5. hello from the other side of the world!! I’ve been following your sourdough Instagram tutorials and thanks to u, I finally had a decent non-sticky dough/loaf! so when my starter died, I did a new one with ur Rye starter recipe (love that discard is minimal – I whipped it all up in two batches after the starter got going). just tried this Rye Sourdough recipe ytd – Dough was wet&sticky for shaping (floured generously) BUT I still got a few loaves from it and the flavours are amaaaazing. Would appreciate any tips on why mine isn’t holding its shape (followed time U indicated, but I’m in warm tropics), thanks so much for helping me enjoy my favourite breads at home ❤️

    1. Shu, hi!
      Thank you. Sticky dough for rye bread is normal, but if you are talking about it not holding its shape during baking, most likely it gets overproofed.
      Try to proof it little less.

  6. If you bake this on the oven stone do you just put a Dutch oven over it upside down for the first part of the bake?

    1. I put tray with hot water under, for first 10 min to create steam, then I remove the tray and continue baking.

  7. Hi,
    I’m in the process of making the bread and have a question –

    Do we need to add 140g starter to the main batch on top of the one that was already mixed to make the sponge? We don’t, right?
    We just add the sponge to the flours, etc?

    1. You have to add starter to the sponge, let ferment, then add sponge to the main batch 🙏

  8. I made this bread and it turned out amazing and very soft. Baking it again tomorrow.

    1. Thank you! That’s my family’s favorite 🙏

  9. Dear Natasha. Thank you so much for such a great recipe and detailed instructions. It turned out great. My family loves it. The only issue I had – it cracked during baking. It does not look as pretty as yours but taste is wonderfully. Спасибо большое пребольшое.

    1. Karina, thank you for your feedback. Try to proof it less after shaping , before any cracks or holes appeared on surface.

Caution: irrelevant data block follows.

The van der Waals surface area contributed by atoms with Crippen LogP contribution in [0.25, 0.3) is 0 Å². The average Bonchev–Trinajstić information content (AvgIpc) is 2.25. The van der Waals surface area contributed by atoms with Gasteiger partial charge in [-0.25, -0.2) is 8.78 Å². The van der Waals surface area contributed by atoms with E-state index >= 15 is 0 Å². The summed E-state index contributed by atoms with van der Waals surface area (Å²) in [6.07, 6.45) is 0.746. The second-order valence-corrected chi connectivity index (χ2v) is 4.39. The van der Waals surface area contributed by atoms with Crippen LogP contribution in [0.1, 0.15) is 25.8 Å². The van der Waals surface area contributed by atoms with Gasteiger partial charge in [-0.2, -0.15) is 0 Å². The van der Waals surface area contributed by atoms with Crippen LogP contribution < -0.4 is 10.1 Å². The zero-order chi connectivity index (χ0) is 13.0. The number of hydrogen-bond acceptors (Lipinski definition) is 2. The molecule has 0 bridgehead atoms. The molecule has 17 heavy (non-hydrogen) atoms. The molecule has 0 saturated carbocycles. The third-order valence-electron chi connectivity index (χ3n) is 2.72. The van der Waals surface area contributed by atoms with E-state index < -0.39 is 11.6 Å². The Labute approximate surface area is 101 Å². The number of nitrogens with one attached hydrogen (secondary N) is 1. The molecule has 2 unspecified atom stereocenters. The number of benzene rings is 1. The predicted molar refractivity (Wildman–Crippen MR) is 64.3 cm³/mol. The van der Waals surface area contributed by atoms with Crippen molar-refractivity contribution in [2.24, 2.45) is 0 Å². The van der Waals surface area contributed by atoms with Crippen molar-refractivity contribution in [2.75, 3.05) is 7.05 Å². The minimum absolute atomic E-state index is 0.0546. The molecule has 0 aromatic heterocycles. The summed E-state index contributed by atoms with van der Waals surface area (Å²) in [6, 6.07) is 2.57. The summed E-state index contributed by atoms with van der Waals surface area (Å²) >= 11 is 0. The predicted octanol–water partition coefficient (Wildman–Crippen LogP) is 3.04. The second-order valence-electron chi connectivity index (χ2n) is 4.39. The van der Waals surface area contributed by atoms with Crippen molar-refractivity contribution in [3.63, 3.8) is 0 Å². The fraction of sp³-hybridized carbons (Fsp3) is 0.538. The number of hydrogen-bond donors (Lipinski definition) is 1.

Спасибо 🙏

  10. We love this bread. I’ve been wondering if the sugar is necessary, wanted to make it without but afraid to try it myself…

    1. Hi!
      Sure, you can skip the sugar.

  11. natasha dear- can we proof this overnight? if yes, how to modify the fermentation thankyou!

    1. Hi!
      Off course you can proof them overnight.
      Let the dough proof for 3-4 hours, then transfer it to the fridge until around 10pm, then shape them and let them proof until morning.
      They should be double or more in the morning, then bake.

  12. 1. Can you make this bread with any type of starter (90/10 bread/rye starter?
    2. On your reply to Cynthia on 9-25, after final shaping, you proof dough until morning to 2x. Is that at room temperature or back in the fridge?

    1. I prefer to bake this bread same day.
      But if emergency happens then you can let it proof overnight in the fridge.
      And for starter in this specific recipe I’m using rye flour, to lower amount of bread flour in the recipe.

  13. Is there a specific brand of rye flour you prefer? Do you ever add caraway seeds to your dough?

    1. I’m using rye flour from bob’s red mill.
      And sure, you can add caraway seeds!
      It will bring do much flavor to your loaf.

  14. Hi, I just baked this bread today following your recipe. But my loaf came out flat… what could have I done wrong? I live in the tropics so my temp is between 29-31C… I tried to control the temp by putting the dough in an ice box with average temp of 25C. I followed the timing. Could it be the flours that I used?

    1. Cathy, hi!
      Usually this loaf is coming out kind of flat, because of the amount of rye flour. And when proofing rye bread it loves hot temperature (30C)
      So it is totally fine to proof it in your climate 🙏

  15. Do u let it rise uncovered for final proof in banneton after shaping? Afraid it will stick to the plastic when it rises but also concerned with get dry crust if left to rise uncovered.

    1. Hi, I prefer to cover it with plastic bag to prevent drying.

  16. I don’t have a dough mixer. If I were to use hand to mix the doubled sponge dough with main dough ingredients. How long will I have to keep kneading it? I’m in warm tropical climate (30-33’C)

    1. Hi!
      For final dough It should take about 20 -30 min with stops

      1. I just kneeded the dough for nearly 45 minutes at a room temperature of 19 degrees, and it was still between image 1 and 2 of how it should look. Forming some ball, and getting of the sides of the bowl and off my hands, but not all together a real ball. @ Natalya, wouldn’t you say it is necessary to have a kitchen machine to do the kneeding?

  17. Hi Natalya, this recipe looks amazing! Without a dough mixer, would it make sense to give a few folds to the dough during bulk or would that impair the rise?

    1. Hi!
      Just be ready to get messy, but it is fine to do folds instead of mixing.

  18. Great recipe! Bread is really nice. But dough doesn’t form a ball after mixing, it stays very sticky. Room temperature 15-16 degrees Celsius. Can I do something to improve this? Or is it OK if stays really sticky?

    1. For bread made with rye flour is normal to stay sticky.
      Thank you for your feedback.

Leave a Reply

Your email address will not be published. Required fields are marked *